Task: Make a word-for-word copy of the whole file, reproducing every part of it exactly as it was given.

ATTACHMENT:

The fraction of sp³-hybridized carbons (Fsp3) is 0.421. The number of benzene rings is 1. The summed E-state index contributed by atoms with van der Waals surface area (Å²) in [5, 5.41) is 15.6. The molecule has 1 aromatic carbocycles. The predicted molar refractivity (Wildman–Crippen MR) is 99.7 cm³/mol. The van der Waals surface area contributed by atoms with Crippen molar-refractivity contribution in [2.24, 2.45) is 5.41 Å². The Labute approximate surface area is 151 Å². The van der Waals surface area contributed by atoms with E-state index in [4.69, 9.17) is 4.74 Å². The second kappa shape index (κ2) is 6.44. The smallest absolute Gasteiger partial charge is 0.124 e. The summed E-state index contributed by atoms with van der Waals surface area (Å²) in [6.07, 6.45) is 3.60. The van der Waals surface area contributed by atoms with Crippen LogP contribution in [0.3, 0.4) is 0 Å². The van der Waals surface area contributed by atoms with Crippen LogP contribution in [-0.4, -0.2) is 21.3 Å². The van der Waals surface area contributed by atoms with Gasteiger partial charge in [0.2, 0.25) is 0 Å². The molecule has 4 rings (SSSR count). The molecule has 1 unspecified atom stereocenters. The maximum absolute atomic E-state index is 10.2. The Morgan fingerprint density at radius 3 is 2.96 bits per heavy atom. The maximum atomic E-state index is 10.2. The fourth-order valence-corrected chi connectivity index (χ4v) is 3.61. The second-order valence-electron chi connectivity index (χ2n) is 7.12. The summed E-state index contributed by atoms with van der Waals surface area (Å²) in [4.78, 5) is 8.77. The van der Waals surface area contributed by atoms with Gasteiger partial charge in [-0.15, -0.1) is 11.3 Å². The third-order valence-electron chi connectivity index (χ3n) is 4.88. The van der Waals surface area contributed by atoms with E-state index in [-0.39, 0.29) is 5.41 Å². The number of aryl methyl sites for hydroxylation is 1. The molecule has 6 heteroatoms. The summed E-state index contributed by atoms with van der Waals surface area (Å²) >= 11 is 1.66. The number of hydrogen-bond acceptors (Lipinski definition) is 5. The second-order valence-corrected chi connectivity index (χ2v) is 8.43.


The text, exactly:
The fraction of sp³-hybridized carbons (Fsp3) is 0.421. The number of benzene rings is 1. The summed E-state index contributed by atoms with van der Waals surface area (Å²) in [5, 5.41) is 15.6. The molecule has 1 aromatic carbocycles. The predicted molar refractivity (Wildman–Crippen MR) is 99.7 cm³/mol. The van der Waals surface area contributed by atoms with Crippen molar-refractivity contribution in [2.24, 2.45) is 5.41 Å². The Labute approximate surface area is 151 Å². The van der Waals surface area contributed by atoms with E-state index in [4.69, 9.17) is 4.74 Å². The second kappa shape index (κ2) is 6.44. The smallest absolute Gasteiger partial charge is 0.124 e. The summed E-state index contributed by atoms with van der Waals surface area (Å²) in [6.07, 6.45) is 3.60. The van der Waals surface area contributed by atoms with Crippen LogP contribution in [0.3, 0.4) is 0 Å². The van der Waals surface area contributed by atoms with Crippen LogP contribution in [-0.4, -0.2) is 21.3 Å². The van der Waals surface area contributed by atoms with Gasteiger partial charge in [0.2, 0.25) is 0 Å². The molecule has 4 rings (SSSR count). The molecule has 1 unspecified atom stereocenters. The maximum absolute atomic E-state index is 10.2. The Morgan fingerprint density at radius 3 is 2.96 bits per heavy atom. The maximum atomic E-state index is 10.2. The fourth-order valence-corrected chi connectivity index (χ4v) is 3.61. The second-order valence-electron chi connectivity index (χ2n) is 7.12. The summed E-state index contributed by atoms with van der Waals surface area (Å²) in [4.78, 5) is 8.77. The van der Waals surface area contributed by atoms with Gasteiger partial charge in [-0.15, -0.1) is 11.3 Å². The third-order valence-electron chi connectivity index (χ3n) is 4.88. The van der Waals surface area contributed by atoms with E-state index in [-0.39, 0.29) is 5.41 Å². The number of aryl methyl sites for hydroxylation is 1. The molecule has 6 heteroatoms. The summed E-state index contributed by atoms with van der Waals surface area (Å²) >= 11 is 1.66. The number of hydrogen-bond acceptors (Lipinski definition) is 5. The second-order valence-corrected chi connectivity index (χ2v) is 8.43.